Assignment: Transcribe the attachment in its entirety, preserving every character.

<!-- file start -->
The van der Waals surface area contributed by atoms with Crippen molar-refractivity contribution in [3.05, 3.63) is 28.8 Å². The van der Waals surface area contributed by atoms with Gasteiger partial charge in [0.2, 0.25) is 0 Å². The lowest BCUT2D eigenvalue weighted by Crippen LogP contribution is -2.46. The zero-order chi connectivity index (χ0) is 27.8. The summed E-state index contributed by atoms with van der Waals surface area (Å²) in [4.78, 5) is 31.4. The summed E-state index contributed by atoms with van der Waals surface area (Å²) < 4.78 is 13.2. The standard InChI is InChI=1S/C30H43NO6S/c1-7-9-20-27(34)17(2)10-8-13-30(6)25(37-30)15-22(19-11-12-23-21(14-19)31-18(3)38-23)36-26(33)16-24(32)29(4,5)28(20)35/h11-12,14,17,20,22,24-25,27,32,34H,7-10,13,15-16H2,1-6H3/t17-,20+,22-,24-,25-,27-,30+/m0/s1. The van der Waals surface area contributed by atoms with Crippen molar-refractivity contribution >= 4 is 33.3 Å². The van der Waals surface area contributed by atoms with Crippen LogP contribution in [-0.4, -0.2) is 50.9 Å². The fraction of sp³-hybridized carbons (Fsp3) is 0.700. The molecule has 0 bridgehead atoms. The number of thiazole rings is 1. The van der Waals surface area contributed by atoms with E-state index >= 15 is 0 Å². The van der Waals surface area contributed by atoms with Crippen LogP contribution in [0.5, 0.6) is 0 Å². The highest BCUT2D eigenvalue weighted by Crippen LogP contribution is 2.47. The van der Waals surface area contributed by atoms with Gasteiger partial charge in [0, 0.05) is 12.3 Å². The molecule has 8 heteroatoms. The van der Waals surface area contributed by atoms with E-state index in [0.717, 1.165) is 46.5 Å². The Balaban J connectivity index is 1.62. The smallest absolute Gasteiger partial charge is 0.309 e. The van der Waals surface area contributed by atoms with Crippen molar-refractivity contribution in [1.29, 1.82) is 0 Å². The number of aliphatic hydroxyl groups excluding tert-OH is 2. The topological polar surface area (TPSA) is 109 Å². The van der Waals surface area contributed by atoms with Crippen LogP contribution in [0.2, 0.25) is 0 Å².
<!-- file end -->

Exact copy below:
The van der Waals surface area contributed by atoms with Crippen molar-refractivity contribution in [3.05, 3.63) is 28.8 Å². The van der Waals surface area contributed by atoms with Gasteiger partial charge in [0.2, 0.25) is 0 Å². The lowest BCUT2D eigenvalue weighted by Crippen LogP contribution is -2.46. The zero-order chi connectivity index (χ0) is 27.8. The summed E-state index contributed by atoms with van der Waals surface area (Å²) in [4.78, 5) is 31.4. The summed E-state index contributed by atoms with van der Waals surface area (Å²) < 4.78 is 13.2. The standard InChI is InChI=1S/C30H43NO6S/c1-7-9-20-27(34)17(2)10-8-13-30(6)25(37-30)15-22(19-11-12-23-21(14-19)31-18(3)38-23)36-26(33)16-24(32)29(4,5)28(20)35/h11-12,14,17,20,22,24-25,27,32,34H,7-10,13,15-16H2,1-6H3/t17-,20+,22-,24-,25-,27-,30+/m0/s1. The van der Waals surface area contributed by atoms with Crippen molar-refractivity contribution >= 4 is 33.3 Å². The van der Waals surface area contributed by atoms with Crippen LogP contribution in [-0.4, -0.2) is 50.9 Å². The fraction of sp³-hybridized carbons (Fsp3) is 0.700. The molecule has 0 bridgehead atoms. The number of thiazole rings is 1. The van der Waals surface area contributed by atoms with E-state index >= 15 is 0 Å². The van der Waals surface area contributed by atoms with Crippen LogP contribution in [0.5, 0.6) is 0 Å². The highest BCUT2D eigenvalue weighted by Crippen LogP contribution is 2.47. The van der Waals surface area contributed by atoms with Gasteiger partial charge in [0, 0.05) is 12.3 Å². The molecule has 8 heteroatoms. The van der Waals surface area contributed by atoms with E-state index in [0.717, 1.165) is 46.5 Å². The Balaban J connectivity index is 1.62. The smallest absolute Gasteiger partial charge is 0.309 e. The van der Waals surface area contributed by atoms with Crippen molar-refractivity contribution in [1.29, 1.82) is 0 Å². The number of aliphatic hydroxyl groups excluding tert-OH is 2. The topological polar surface area (TPSA) is 109 Å². The van der Waals surface area contributed by atoms with Crippen LogP contribution in [0.2, 0.25) is 0 Å².